Regulations have been made bringing the Carer’s Leave Act 2023 into force on 4 December 2023. The Act adds new provisions to the Employment Rights Act 1996 to give employees a day one right to one week’s unpaid leave (pro-rated) each year to provide or arrange care for a dependent with a long-term care need. However, further regulations are needed to implement the detail so the employees will not be able to exercise the new right yet (the expected implementation date was April 2024). Employers will need to be ready to draft or update existing policies to reflect the new right once further regulations are published.
The leave can be taken either in one block or as single individual or half days. Employees will be able to self-certify eligibility and will not be required to provide evidence; the fact that leave will be unpaid is thought to reduce the risk of abuse.
The right will be available where an employee provides care for a dependant (broadly following the definition of dependant in the right to time off for dependants, which includes “a person who reasonably relies on the employee for care”) who has a long-term care need (ie, a long-term illness or injury, disability, or issues related to old age, with additional coverage for specific cases such as terminal illness).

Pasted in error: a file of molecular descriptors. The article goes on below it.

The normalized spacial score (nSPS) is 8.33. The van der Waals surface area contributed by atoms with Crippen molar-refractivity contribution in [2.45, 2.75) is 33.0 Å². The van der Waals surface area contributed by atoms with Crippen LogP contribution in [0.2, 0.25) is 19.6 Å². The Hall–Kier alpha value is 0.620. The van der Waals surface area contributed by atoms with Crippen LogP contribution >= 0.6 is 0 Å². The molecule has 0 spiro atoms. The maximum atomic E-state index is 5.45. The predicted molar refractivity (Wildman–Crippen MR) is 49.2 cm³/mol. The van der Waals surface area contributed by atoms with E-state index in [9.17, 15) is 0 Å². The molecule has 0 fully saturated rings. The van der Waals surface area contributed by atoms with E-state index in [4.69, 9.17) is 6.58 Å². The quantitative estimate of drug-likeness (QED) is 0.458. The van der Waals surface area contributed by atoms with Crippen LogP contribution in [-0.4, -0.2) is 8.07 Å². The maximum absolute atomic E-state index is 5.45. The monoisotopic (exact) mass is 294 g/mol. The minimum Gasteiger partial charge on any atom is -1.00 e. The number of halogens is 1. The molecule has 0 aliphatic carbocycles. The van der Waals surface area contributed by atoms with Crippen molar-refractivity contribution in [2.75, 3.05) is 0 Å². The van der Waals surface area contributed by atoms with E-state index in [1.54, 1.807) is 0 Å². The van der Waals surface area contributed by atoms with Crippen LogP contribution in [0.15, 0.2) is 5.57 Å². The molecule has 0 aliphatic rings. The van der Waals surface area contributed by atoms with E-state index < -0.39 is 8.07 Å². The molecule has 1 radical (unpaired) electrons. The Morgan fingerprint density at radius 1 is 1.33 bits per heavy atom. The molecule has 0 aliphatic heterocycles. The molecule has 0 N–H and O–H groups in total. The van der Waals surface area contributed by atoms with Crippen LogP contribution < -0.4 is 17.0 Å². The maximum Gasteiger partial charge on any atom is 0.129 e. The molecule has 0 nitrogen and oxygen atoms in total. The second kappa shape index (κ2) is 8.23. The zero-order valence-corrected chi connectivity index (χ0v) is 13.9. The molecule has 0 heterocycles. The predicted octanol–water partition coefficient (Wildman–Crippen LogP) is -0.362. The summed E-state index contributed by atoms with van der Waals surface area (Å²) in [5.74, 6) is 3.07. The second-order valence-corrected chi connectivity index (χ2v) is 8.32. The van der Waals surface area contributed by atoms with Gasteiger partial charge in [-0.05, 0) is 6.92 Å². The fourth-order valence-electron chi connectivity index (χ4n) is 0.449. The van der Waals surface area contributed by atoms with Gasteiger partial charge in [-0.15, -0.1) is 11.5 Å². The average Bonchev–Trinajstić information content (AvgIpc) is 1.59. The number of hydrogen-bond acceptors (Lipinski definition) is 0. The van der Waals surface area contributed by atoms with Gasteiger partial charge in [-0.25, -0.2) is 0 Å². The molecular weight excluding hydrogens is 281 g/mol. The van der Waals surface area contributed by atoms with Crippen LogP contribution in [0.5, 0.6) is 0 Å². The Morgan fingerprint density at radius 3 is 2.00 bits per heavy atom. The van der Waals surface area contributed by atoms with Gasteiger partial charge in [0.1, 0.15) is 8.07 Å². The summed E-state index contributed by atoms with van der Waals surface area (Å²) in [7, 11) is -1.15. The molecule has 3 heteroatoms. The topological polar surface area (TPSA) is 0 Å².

The leave will be available for providing care or making arrangement for the provision of care (and may also include providing care for someone who reasonably depends on the employee for care while their primary unpaid carer is taking respite). This may cover personal and practical support (including accompanying to medical and other appointments), helping with official or financial matters, and providing personal or medical care.
Employees will be required to give notice of taking leave of twice the duration as the time being requested plus one day. Employers will be able to give a counter-notice to postpone (but cannot deny) the request where the employer considers that the operation of their business would be unduly disrupted.